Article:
where υ is typically greater than six. Finally, to facilitate computation it is often desirable to restrict M to be an integer power of two. For example, given the above conditions a suitable value of M for the case when N_{a} =80 would be M=512.
Having determined the parameters of the lth component, the successive approximation and error sequences are updated by Equation 20, and the procedure is repeated for the next component. The number of components, J k!, may be fixed or may be determined in the analysis procedure according to various "closeness of fit" criteria well known in the art. FIG. 4 shows a functional block diagram of the analysis procedure just described, illustrating its iterative, "closedloop" structure.
Due to a natural highfrequency attenuation in the vocal tract referred to as "spectral tilt," speech signals often have energy concentrated in the lowfrequency range. This phenomenon, combined with the tendency of analysisbysynthesis to select components in order of decreasing amplitude and with the fact that slight mismatches exist between speech signals and their sinusoidal representations, implies that analysisbysynthesis tends to first choose highamplitude components at low frequencies, then smaller sinusoids immediately adjacent in frequency to the more significant components. This "clustering" behavior slows the analysis algorithm by making more iterations necessary to capture perceptually important highfrequency information in speech. Furthermore, lowamplitude components clustered about highamplitude components are perceptually irrelevant, since they are "masked" by the larger sinusoids. As a result, expending extra analysis effort to determine them is wasteful.
Two approaches have been considered for dealing with the effects of clustering. First, since clustering is caused primarily because highfrequency components in speech have small amplitudes relative to lowfrequency components, one solution is to apply a highpass filter to s n! before analysis to make highfrequency components comparable in amplitude to lowfrequency components. In order to be effective, the highpass filter should approximately achieve a 6 dB/octave gain, although this is not critical. One simple filter which works well is defined by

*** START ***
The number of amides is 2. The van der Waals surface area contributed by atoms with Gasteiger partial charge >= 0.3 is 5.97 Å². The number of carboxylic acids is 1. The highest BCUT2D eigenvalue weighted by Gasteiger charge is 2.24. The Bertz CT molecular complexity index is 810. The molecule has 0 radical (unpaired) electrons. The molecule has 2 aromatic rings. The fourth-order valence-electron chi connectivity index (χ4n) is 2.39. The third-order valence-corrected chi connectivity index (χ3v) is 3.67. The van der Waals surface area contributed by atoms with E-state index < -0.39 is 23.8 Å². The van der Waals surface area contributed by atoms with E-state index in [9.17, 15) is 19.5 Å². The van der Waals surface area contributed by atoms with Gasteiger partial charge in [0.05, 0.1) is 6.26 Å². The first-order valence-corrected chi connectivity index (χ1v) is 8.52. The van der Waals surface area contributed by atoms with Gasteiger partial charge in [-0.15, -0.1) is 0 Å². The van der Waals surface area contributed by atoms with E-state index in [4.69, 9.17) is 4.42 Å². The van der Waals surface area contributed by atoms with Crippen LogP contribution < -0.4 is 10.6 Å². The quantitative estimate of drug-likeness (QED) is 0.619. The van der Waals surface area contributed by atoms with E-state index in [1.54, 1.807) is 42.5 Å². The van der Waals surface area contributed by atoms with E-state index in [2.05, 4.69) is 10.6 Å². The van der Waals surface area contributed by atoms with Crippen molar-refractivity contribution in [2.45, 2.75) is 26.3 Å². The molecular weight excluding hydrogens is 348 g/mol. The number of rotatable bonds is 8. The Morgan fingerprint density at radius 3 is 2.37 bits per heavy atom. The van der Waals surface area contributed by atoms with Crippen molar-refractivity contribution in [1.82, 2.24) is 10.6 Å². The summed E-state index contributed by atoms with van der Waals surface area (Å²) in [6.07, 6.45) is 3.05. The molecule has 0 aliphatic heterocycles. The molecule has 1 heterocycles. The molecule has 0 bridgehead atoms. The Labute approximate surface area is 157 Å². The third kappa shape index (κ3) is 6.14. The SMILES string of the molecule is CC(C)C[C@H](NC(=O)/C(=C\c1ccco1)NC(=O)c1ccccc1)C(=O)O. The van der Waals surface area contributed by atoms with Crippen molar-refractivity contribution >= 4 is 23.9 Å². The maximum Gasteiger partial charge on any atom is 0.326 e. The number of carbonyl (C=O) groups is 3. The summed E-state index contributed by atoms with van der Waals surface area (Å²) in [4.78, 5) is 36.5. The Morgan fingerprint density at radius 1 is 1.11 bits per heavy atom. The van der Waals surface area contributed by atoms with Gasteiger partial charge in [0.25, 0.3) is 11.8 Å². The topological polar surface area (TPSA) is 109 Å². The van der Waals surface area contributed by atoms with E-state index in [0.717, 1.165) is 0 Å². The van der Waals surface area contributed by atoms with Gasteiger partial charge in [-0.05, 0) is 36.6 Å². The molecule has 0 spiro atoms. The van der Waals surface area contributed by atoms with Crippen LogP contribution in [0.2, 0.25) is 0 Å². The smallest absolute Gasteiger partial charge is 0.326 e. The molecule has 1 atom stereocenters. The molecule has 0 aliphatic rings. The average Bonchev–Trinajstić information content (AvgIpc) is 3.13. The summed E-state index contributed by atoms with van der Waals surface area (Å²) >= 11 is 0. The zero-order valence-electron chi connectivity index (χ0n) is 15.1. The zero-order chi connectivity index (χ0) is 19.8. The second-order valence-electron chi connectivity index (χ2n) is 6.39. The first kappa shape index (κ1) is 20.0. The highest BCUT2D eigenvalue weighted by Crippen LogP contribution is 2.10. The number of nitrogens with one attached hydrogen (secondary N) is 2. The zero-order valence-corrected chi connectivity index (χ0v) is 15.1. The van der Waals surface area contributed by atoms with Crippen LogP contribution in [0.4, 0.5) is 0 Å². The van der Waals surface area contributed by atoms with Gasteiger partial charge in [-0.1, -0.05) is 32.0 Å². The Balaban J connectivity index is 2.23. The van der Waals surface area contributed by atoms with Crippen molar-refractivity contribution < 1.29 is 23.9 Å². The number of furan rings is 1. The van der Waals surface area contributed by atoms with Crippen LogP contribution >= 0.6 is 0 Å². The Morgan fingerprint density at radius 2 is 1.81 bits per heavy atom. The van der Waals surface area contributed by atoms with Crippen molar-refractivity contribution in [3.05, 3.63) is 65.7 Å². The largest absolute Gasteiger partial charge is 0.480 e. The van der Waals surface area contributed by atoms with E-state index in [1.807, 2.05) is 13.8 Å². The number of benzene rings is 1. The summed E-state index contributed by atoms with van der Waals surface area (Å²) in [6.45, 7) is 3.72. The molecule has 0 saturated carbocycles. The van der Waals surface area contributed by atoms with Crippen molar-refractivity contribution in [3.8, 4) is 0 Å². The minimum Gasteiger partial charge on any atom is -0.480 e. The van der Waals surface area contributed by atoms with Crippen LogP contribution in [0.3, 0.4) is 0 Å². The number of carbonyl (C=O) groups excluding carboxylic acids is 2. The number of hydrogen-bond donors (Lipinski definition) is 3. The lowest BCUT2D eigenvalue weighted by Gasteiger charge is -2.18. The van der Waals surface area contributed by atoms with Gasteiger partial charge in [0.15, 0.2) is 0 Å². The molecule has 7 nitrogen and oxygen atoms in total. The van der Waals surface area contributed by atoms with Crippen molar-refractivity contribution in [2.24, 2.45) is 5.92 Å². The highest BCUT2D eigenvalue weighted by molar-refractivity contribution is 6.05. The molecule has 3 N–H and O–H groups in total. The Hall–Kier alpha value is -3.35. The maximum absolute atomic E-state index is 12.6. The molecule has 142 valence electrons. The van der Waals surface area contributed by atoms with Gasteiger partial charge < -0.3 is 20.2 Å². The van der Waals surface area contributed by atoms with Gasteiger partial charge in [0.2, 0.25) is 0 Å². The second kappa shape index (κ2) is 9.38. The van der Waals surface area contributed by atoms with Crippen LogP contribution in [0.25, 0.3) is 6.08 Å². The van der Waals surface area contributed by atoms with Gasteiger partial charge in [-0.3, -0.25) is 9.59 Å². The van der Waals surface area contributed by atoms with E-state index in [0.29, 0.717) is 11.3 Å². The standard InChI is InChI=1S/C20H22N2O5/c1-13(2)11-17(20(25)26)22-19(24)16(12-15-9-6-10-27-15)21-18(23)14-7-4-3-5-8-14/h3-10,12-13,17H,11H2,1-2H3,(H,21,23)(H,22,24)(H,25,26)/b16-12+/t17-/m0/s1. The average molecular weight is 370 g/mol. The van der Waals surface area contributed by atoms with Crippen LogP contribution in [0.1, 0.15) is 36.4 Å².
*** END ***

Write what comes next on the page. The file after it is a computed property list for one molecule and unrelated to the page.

s.sub.pf n!=s n!0.9s n1!. (28)
Since in this approach the "prefiltered" signal s_{pf} n! is modeled instead of s n!, the effects of prefiltering must be removed before producing synthetic speech. This may be done either by applying the inverse of the filter given by Equation 28 to s n!, or by removing the effects from the model parameters directly, using the formulas
A'.sub.j =A.sub.j /G(e.sup.jω.sbsp.l)
φ'.sub.j =φ.sub.j ∠G(e.sup.jω.sbsp.l), (29)
where
G(e.sup.jω)=10.9e.sup.jω.
A second approach to the problem of clustering is based on the observation that lowamplitude sinusoids tend to cluster around a highamplitude sinusoid only in the frequency range corresponding to the main lobe bandwidth of W_{a} (e^{j}ω), the frequency spectrum of w_{a} n!. Thus, given a component with frequency ω_{l} determined by analysisbysynthesis, it may be assumed that no perceptually important components lie in the frequency range
ω.sub.l B.sub.m1 /2≦ω≦ω.sub.l +B.sub.m1 /2, (30)
where B_{m1} is the main lobe bandwidth of W_{a} (e^{j}ω). The frequency domain characteristics of a number of tapered windows are discussed by A. V. Oppenheim and R. W. Schafer in DiscreteTime Signal Processing, Englewood Cliffs, N.J.: PrenticeHall, 1989, pp. 447449. Therefore, the proposed analysisbysynthesis algorithm may be modified such that once a component with frequency ω_{l} has been determined, frequencies in the range given by Equation 30 are eliminated from the ensemble search thereafter, which ensures that clustering will not occur.
The amount of computation required to perform analysisbysynthesis is reduced greatly by recognizing that many of the required calculations may be performed using a Fast Fourier Transform (FFT) algorithm. The Mpoint discrete Fourier transform (DFT) of an Mpoint sequence x n! is defined by ##EQU16## where
W.sub.M.sup.mn =e.sup.j(2π/M)mn. (32)
When x n! is a realvalued sequence the following identities hold: ##EQU17## For the purposes of analysisbysynthesis the Mpoint DFT's of e_{l1} n!g n! and g^{2} n! are written as ##EQU18## Noting that W_{M} ^{m}(n+M) =W_{M} ^{mn}, these DFT's may be case in the form of Equation 31 (provided that M>2N_{a}) by adding M to the negative summation index values and zeropadding the unused index values.